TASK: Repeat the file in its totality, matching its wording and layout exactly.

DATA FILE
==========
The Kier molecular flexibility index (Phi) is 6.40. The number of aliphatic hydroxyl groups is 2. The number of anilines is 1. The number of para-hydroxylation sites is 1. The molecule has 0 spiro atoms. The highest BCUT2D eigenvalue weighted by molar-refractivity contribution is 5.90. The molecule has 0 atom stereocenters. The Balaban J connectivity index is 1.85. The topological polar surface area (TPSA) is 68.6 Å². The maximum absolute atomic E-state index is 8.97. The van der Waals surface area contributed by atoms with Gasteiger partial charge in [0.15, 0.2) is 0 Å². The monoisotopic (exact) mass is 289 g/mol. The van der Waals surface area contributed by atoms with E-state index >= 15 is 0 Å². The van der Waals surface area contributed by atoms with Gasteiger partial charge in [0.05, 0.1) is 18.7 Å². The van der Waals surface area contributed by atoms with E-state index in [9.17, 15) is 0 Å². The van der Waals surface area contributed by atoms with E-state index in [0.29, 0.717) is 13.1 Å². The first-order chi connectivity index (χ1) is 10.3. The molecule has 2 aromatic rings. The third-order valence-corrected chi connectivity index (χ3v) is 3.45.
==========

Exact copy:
The Kier molecular flexibility index (Phi) is 6.40. The number of aliphatic hydroxyl groups is 2. The number of anilines is 1. The number of para-hydroxylation sites is 1. The molecule has 0 spiro atoms. The highest BCUT2D eigenvalue weighted by molar-refractivity contribution is 5.90. The molecule has 0 atom stereocenters. The Balaban J connectivity index is 1.85. The topological polar surface area (TPSA) is 68.6 Å². The maximum absolute atomic E-state index is 8.97. The van der Waals surface area contributed by atoms with Gasteiger partial charge in [0.15, 0.2) is 0 Å². The monoisotopic (exact) mass is 289 g/mol. The van der Waals surface area contributed by atoms with E-state index >= 15 is 0 Å². The van der Waals surface area contributed by atoms with Gasteiger partial charge in [0.05, 0.1) is 18.7 Å². The van der Waals surface area contributed by atoms with E-state index in [9.17, 15) is 0 Å². The van der Waals surface area contributed by atoms with E-state index in [0.29, 0.717) is 13.1 Å². The first-order chi connectivity index (χ1) is 10.3. The molecule has 2 aromatic rings. The third-order valence-corrected chi connectivity index (χ3v) is 3.45.